Bouncing Back

It has been a while since the last update. The arowana is growing well, but the plants can do better. Frankly, the main reason for lack of updates is the less than ideal condition of the plants and algae situation.

I’ve been getting an algae that forms a film on the leaves and hardscape, then dies and turns brown and hard. Also getting the green dust algae (GDA) on my glass. No one apparently has found a good solution for GDA besides lots of Bristlenose Plecos (BN). WIth my aggro arowana, more algae eaters is not really an option. Would really love to put in 10 more BN, or 2 platoons of Otos.

Further compounding the problem, I had modified my CO2 dissolution system. I had a custom-made CO2 reactor in-line with my sump return pump. The dissolution rate wasn’t as good as I wanted, and figuring that it could be due to the flow being too strong, I removed it and used a smaller dedicated pump on the reactor. From then, plant growth in the tank got worse slowly, but I didn’t realise it was due to low CO2 till later. Because of the way the reactor was placed and without the high pressure of the return pump, it had a harder time dissolving CO2 and at the same time, encouraged any gases in the water to evaporate out. I’ll explain in detail in a later post with illustrations.

On hindsight, the poor growth was obviously due to the drop in CO2,. The Staurogyne repens, that was growing beautifully before, slowly succumbed to the weird brown algae and died bit by bit. The red tiger lotus also produced smaller and smaller leaves. The Bolbitis was still growing new leaves, but the brown algae was smothering the leaves as the grew. Instead of considering CO2, I went looking at fertilisation problems. The deterioration was so slow that I neglected to consider CO2 as the main cause.

During that time, I noticed a much a bigger gas pocket in the reactor than before. I kept wondering why. I even had to reduce the CO2 injection rate. Eventually, after months, I guessed it might be due to the outlet being at the bottom of the reactor and hence the water level is always trying to drop. This results in low pressure inside the reactor, reducing the ability of the CO2 to dissolve. Acting on that hunch, I turned the reactor around and reversed the flow. Lo and behold, the gas pocket reduced significantly. So I’ve set the CO2 injection rate back up. This resulted in a slightly better growth from the S. repens and lotus.

I decided I wanted to further improved the CO2 distribution. Some time back I had read that placing a spray bar along the entire length of the back of the tank, pointing forward is one of the best ways to distribute CO2 all over a large tank. So I went and got some PVC pipes, DIY’d a spray bar and installed it. After 3 weeks, there is noticeable better growth from parts of the S. repens.

Unfortunately, I think the S. repens has deteriorated to the point where most of it does not seem to be recovering. I’ve decided to remove them in the near future and plant a new lawn and other plants. Going to remove the white sand bed, which is now brown, and replace it with Aquasoil and a new lawn.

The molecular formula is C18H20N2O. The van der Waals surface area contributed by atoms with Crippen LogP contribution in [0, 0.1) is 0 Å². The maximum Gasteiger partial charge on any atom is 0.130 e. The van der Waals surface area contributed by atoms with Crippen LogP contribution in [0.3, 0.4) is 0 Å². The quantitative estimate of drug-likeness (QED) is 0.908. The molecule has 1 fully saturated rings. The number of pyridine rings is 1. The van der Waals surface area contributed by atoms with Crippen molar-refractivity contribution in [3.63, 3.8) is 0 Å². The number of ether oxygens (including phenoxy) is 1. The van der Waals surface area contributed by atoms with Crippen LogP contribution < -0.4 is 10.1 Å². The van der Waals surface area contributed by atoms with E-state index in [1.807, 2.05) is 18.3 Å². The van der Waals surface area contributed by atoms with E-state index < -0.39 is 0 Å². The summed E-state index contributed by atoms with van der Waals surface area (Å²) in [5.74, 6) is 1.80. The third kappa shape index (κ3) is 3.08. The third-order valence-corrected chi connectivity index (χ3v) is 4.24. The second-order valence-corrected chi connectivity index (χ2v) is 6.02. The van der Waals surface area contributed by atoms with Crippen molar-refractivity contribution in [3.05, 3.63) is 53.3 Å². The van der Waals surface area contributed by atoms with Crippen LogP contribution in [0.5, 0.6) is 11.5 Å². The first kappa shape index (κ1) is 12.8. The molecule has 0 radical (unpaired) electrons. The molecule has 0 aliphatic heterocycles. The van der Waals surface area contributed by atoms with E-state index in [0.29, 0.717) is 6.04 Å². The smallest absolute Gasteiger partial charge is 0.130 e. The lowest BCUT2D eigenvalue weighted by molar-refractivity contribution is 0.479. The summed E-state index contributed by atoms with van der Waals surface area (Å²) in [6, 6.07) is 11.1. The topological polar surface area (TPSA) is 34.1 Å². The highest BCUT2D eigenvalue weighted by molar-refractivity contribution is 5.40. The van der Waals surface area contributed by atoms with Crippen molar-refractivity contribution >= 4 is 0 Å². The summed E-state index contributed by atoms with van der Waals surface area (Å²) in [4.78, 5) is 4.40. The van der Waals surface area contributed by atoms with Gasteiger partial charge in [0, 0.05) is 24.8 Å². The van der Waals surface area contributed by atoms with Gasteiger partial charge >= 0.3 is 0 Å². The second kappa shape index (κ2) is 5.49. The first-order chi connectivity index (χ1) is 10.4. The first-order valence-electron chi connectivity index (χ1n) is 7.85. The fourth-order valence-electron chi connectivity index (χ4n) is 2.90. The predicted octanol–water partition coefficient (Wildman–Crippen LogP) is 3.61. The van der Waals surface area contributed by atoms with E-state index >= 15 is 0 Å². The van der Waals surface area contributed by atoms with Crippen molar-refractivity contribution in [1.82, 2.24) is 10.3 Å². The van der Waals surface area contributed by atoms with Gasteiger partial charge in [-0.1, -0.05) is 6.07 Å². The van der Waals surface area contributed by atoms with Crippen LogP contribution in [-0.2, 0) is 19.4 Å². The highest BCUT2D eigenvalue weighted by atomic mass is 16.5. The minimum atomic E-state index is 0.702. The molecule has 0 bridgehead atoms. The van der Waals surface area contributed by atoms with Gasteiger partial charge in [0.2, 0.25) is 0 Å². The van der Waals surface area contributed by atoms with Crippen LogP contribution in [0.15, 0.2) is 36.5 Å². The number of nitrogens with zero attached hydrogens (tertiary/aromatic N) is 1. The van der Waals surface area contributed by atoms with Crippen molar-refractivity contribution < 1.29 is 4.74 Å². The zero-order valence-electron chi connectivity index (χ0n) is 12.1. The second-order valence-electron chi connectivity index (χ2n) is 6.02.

I tried to re-tie the Bolbitis this past weekend, but discovered lots of dead rotting rhizome (despite the constant new leaves). Decided to throw out the lot and get new ones. As a result, just barely a week later, I noticed that the brown algae on the rocks near the Bolbitis is being slowly cleared away. I’m guessing that the rotting Bolbitis was feeding the algae in the area and now that it’s gone, the algae growth has slowed or stopped and the SAEs can out-eat it.

So, hopefully in a few weeks, I can start sharing new pictures of the tank with nice plant growth. Wish me luck!

New blog software

I have just migrated the blog to WordPress software. I’m still messing around with the formatting and settings etc.

Update

Update

The arowana is growing nicely but seems to have developed a protruding lower jaw. Was told by Gan of Gan Aquarium that a shrimp diet will cause this due to the calcium in their shells. I am not feeding shrimp, but I was dosing Seachem Equilibrium for Calcium and Magnesium for a while for the plants. That might have been the cause in this case. I’ve stopped that, so I hope the condition will resolve itself. Keep reading →

Bolbitis heudelotii – Part 2

Bolbitis heudelotii – Part 2

In my previous post, I wrote about my hopes for this plant in my tank. It has not disappointed and grown back lushly. Now I’m wondering where to reposition it in the future for best effect. Perhaps I should tie some on the exposed wood over the open sand areas. Keep reading →

Bolbitis heudelotii

Bolbitis heudelotii

Bolbitis heudelotii has failed to survive in my tanks over and over again. And this time, the start wasn’t encouraging… the mature plant had come from a fellow hobbyist’s chilled tank and within a week in my un-chilled tank, all the existing leaves started to die off. Keep reading →

Sump Noise vs Hofer Gurgle Buster

Sump Noise vs Hofer Gurgle Buster

When I first filled the tank and ran the sump return pump to test for leaks and to test the sump, the noise from the drain pipe was too loud for our (me and the wife) sanity. Tweaking the ball valve at the drain pipe didn’t help much. It reduced some sound but there was various side effects:

  • The water level fluctuated, resulting intermittent draining noises.
  • Small bubbles coming out of the bottom of the drain pipe. Not a good thing for maintaining CO2 levels in the water.
  • Large pockets of air would be blasted out of the bottom of the drain pipe occasionally, causing lots of splashing and occasional noise.

So I started looking up solutions on the net. Keep reading →

Dragon Forest II

Dragon Forest II

Finally planted the new Arowana Planted Tank about 6 weeks ago. Here are the photos of the current state.

Click through for more photos… Keep reading →